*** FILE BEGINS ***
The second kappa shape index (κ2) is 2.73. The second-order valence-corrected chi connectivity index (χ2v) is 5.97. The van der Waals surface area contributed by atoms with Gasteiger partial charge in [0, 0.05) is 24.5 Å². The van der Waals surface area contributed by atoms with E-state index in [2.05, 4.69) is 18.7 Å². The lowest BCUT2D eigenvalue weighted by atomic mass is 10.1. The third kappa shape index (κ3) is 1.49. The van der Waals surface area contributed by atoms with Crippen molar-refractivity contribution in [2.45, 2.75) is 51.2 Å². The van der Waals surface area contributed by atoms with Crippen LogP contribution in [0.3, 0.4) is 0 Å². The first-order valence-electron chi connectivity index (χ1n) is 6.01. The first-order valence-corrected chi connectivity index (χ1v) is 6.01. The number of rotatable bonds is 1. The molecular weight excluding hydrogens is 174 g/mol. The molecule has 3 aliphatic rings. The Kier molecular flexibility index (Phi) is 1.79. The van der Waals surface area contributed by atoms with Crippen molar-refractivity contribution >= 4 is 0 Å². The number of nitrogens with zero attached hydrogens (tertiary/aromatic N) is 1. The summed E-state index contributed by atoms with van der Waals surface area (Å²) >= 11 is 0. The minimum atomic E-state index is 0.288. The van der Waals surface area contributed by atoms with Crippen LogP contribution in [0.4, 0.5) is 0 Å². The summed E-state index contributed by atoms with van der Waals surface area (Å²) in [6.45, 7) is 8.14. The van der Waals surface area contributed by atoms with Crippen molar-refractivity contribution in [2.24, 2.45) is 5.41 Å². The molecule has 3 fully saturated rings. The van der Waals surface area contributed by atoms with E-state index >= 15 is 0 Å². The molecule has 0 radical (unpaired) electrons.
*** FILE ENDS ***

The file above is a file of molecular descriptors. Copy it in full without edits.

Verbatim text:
The second kappa shape index (κ2) is 2.73. The second-order valence-corrected chi connectivity index (χ2v) is 5.97. The van der Waals surface area contributed by atoms with Gasteiger partial charge in [0, 0.05) is 24.5 Å². The van der Waals surface area contributed by atoms with E-state index in [2.05, 4.69) is 18.7 Å². The lowest BCUT2D eigenvalue weighted by atomic mass is 10.1. The third kappa shape index (κ3) is 1.49. The van der Waals surface area contributed by atoms with Crippen molar-refractivity contribution in [2.45, 2.75) is 51.2 Å². The van der Waals surface area contributed by atoms with Crippen LogP contribution in [0.3, 0.4) is 0 Å². The first-order valence-electron chi connectivity index (χ1n) is 6.01. The first-order valence-corrected chi connectivity index (χ1v) is 6.01. The number of rotatable bonds is 1. The molecular weight excluding hydrogens is 174 g/mol. The molecule has 3 aliphatic rings. The Kier molecular flexibility index (Phi) is 1.79. The van der Waals surface area contributed by atoms with Crippen molar-refractivity contribution >= 4 is 0 Å². The number of nitrogens with zero attached hydrogens (tertiary/aromatic N) is 1. The summed E-state index contributed by atoms with van der Waals surface area (Å²) >= 11 is 0. The minimum atomic E-state index is 0.288. The van der Waals surface area contributed by atoms with Crippen LogP contribution in [0.4, 0.5) is 0 Å². The summed E-state index contributed by atoms with van der Waals surface area (Å²) in [6.45, 7) is 8.14. The van der Waals surface area contributed by atoms with Crippen molar-refractivity contribution in [2.24, 2.45) is 5.41 Å². The molecule has 3 fully saturated rings. The van der Waals surface area contributed by atoms with E-state index >= 15 is 0 Å². The molecule has 0 radical (unpaired) electrons.